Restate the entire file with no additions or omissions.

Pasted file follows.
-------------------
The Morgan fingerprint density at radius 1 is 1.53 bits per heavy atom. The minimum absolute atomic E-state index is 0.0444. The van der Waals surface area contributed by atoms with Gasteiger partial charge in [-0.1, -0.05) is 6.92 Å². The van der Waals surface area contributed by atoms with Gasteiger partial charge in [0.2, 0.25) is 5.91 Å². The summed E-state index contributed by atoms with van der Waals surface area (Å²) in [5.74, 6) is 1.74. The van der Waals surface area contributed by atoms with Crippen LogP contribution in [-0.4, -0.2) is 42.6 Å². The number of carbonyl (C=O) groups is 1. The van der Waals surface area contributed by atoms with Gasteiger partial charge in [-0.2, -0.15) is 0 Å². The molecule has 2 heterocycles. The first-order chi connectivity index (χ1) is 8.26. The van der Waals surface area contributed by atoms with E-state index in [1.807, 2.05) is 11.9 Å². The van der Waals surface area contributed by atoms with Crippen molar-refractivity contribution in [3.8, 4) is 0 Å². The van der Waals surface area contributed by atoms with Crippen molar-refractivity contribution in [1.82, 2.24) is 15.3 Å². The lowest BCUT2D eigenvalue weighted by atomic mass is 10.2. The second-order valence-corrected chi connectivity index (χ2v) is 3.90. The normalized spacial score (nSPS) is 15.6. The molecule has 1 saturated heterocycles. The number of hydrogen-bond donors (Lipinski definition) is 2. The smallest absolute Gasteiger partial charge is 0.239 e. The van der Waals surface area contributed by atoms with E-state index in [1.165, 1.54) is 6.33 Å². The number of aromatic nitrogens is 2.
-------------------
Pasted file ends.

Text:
The Morgan fingerprint density at radius 1 is 1.53 bits per heavy atom. The minimum absolute atomic E-state index is 0.0444. The van der Waals surface area contributed by atoms with Gasteiger partial charge in [-0.1, -0.05) is 6.92 Å². The van der Waals surface area contributed by atoms with Gasteiger partial charge in [0.2, 0.25) is 5.91 Å². The summed E-state index contributed by atoms with van der Waals surface area (Å²) in [5.74, 6) is 1.74. The van der Waals surface area contributed by atoms with Crippen LogP contribution in [-0.4, -0.2) is 42.6 Å². The number of carbonyl (C=O) groups is 1. The van der Waals surface area contributed by atoms with Gasteiger partial charge in [-0.2, -0.15) is 0 Å². The molecule has 2 heterocycles. The first-order chi connectivity index (χ1) is 8.26. The van der Waals surface area contributed by atoms with E-state index in [1.807, 2.05) is 11.9 Å². The van der Waals surface area contributed by atoms with Crippen molar-refractivity contribution in [3.8, 4) is 0 Å². The van der Waals surface area contributed by atoms with Crippen molar-refractivity contribution in [1.82, 2.24) is 15.3 Å². The lowest BCUT2D eigenvalue weighted by atomic mass is 10.2. The second-order valence-corrected chi connectivity index (χ2v) is 3.90. The normalized spacial score (nSPS) is 15.6. The molecule has 1 saturated heterocycles. The number of hydrogen-bond donors (Lipinski definition) is 2. The smallest absolute Gasteiger partial charge is 0.239 e. The van der Waals surface area contributed by atoms with E-state index in [1.165, 1.54) is 6.33 Å². The number of aromatic nitrogens is 2.